More Subsidization, More Doctors?


(NB: Please excuse the haste and possible inconsistencies of this post. I can honestly say this is the first time I've posted to T&B when I've been exceedingly annoyed.)

I just turned on the radio -- NPR, my usual when it's not C-SPAN -- to hear a report by Patricia Neighmond on a study about a potential shortage of doctors. (I've not located the full study yet. I'll have to listen to the report again.)

Essentially, the problem is this: while the population grows and thus the demand for health care, the US is graduating only about enough doctors to replace the ones that are retiring. Population and demand will soon outstrip supply. In the course of the interview, Neighmond lets the guest opine on how the country might confront such a problem. And how does the man respond?

"It's the right time to spend more money on training more doctors." (A paraphrase, but a close one.) And it went by the Neighmond with nary a comment.

In a world of skyrocketing malpractice premiums, higher insurance bills for patients, and ballooning court awards to winners of court trials (see first item), are we sure that it's the cost of the education that is the problem here? Why might it not be, oh, I don't know...the fact that the strong financial incentives to incur the debt in the first place are being eroded through massive regulation by the AMA, FDA, the federal government and more? With all the technique and expertise it takes to be a doctor in the world's most advanced health care industry, are we really certain making it easier for more people to go to school is the best idea? Wouldn't we expect to draw more of the wrong kind of people to medical school if we make entrance easier? Might we not see such a surge in demand for attending medical school that schools might start to accept more people in order to capture more of the funds (perfectly acceptable to me on the part of the hospitals -- but why should I be on the hook for the income of a university because someone's gotten some of this "training money"?). Oh, certainly there might be some dedicated folks that such a policy would draw, much the same as there really are good people working for the government (there are, I promise, I've worked with them). But at the margin, why should we make the temporary price of education lower when we could allow the future profit stream to rise and thus induce a lot more people to become doctors?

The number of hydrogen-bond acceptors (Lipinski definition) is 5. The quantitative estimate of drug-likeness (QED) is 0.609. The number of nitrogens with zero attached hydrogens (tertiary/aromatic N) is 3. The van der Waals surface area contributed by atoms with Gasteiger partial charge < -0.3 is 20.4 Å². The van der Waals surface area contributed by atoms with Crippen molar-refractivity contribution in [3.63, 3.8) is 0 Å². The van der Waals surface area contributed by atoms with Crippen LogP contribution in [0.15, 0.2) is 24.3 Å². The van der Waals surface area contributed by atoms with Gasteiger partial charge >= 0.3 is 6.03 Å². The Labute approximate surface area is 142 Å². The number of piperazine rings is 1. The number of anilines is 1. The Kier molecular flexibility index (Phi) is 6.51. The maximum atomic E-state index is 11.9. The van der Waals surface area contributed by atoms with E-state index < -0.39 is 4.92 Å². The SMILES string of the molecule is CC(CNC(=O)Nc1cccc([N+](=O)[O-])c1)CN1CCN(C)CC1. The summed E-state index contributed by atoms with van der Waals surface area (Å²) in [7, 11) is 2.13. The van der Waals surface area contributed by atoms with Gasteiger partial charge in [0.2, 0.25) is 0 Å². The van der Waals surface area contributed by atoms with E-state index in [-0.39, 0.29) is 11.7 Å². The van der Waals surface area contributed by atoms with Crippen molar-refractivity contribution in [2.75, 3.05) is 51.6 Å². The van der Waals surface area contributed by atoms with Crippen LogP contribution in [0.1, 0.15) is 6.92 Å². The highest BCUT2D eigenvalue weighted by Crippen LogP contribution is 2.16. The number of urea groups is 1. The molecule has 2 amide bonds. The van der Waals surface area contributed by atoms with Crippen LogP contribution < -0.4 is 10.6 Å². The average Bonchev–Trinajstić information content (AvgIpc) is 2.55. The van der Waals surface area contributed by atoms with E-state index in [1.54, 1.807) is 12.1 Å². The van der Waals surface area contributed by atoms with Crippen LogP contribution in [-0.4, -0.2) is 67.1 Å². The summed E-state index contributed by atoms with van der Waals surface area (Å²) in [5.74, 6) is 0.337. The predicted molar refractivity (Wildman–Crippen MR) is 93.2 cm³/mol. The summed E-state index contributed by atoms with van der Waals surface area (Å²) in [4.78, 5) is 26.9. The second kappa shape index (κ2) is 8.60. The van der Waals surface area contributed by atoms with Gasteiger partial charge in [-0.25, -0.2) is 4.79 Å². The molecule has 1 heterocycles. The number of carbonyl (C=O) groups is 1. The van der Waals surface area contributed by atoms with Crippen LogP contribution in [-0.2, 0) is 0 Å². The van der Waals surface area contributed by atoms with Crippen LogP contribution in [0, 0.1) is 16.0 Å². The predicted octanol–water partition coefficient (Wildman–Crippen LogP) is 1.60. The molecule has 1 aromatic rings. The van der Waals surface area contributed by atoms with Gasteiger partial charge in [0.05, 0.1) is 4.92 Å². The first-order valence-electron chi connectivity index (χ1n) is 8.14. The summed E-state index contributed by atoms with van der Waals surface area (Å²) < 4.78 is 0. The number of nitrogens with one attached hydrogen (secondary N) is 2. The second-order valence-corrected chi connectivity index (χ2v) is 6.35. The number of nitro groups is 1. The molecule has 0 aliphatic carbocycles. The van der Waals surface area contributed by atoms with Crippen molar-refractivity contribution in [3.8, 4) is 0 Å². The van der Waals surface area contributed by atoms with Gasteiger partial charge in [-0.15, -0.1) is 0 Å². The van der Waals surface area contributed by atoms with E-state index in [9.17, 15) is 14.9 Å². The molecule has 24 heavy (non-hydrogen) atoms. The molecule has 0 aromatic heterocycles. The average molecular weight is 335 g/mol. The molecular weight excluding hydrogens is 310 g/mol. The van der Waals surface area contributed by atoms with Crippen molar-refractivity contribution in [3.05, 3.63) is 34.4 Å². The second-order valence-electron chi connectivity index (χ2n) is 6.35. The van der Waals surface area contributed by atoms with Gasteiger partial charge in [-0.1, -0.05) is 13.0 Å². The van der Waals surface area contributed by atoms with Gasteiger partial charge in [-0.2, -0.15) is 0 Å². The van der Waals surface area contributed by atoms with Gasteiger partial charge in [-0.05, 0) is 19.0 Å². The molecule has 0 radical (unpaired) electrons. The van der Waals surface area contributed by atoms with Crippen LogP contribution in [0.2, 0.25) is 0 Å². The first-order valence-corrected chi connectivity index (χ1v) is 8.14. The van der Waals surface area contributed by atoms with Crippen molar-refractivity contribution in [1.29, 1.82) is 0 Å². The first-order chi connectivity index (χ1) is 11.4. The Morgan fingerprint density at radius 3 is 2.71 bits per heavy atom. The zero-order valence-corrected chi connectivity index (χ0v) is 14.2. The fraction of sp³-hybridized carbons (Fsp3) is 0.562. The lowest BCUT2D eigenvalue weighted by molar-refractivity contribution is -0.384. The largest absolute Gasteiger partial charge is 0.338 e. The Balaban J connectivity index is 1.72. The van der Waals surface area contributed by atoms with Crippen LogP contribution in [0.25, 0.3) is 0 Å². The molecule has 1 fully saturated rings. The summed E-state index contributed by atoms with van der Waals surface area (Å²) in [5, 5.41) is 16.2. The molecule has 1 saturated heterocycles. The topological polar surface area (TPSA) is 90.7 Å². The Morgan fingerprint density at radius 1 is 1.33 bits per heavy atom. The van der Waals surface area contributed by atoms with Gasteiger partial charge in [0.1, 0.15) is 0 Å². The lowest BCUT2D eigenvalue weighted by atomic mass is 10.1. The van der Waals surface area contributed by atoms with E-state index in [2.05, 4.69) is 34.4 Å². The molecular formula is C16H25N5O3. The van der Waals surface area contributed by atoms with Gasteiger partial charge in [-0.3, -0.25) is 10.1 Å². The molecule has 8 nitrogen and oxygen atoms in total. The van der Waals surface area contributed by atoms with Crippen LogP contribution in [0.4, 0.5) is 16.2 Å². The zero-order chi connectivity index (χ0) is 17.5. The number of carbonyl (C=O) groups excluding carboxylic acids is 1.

This strikes me as similar to the problem with the supply of teachers. In order to get more teachers, states frequently drop the requirements for becoming one. This allows in more people, but they are not necessarily the ones best qualified to become a teacher. As a result, we have more people getting little to no better results from the education system. It seems to me that the requirements are moving in precisely the wrong direction. Harder qualifications to enter the profession could limit the pool, allow wages to rise and begin to draw the people who either have the innate ability or the willingness to work hard in order to achieve the financial and emotional rewards of becoming a teacher. Meanwhile, better trained teachers might better handle the larger class size that will result from the short-run reduction in supply of teachers.

Why is the default position -- "clearly the government needs to spend more money to fix the problem" -- accepted so blindly by some reporters? There are good reasons we don't have doctors sitting on the Council of Economic Advisers, and why we don't have economists doing brain surgery. Why not take a moment to realize that a good person to comment on economic incentives might be someone who actually studies the issue to some extent? Was a phone call to a local college really too time consuming for Neighmond?

After all, do we want more doctors? Or do we want more good doctors?


How does the fact that the AMA controls the medical schools fit into all this? Doctors themselves control how many new doctors graduate every year. Do you think that they have an incentive to control graduation rates to maintain income?

Part of the recruitment issue is lifestyle. Not a lot of Americans want to go through 12+ years of training, then work 60-80 hour weeks, especially when all costs are accounted for, they're really not getting paid all that much. Related to the lifestyle issue is that over 50% of the entrants are female, and they tend to do less demanding disciplines (eg dermatology, family practice) and not the high-end things like neurosurgery. So yes, we don't just need more doctors, we need more good doctors, and more of the right kinds of doctors.

I have no problem with some kind of "medical school ROTC" program - i.e. the government pays for your training, and in return you must work in a salaried position for a given period of time in a government-run hospital.

Buzzcut, I highly doubt the medical schools are holding down the number of graduates to keep up everyone's pay.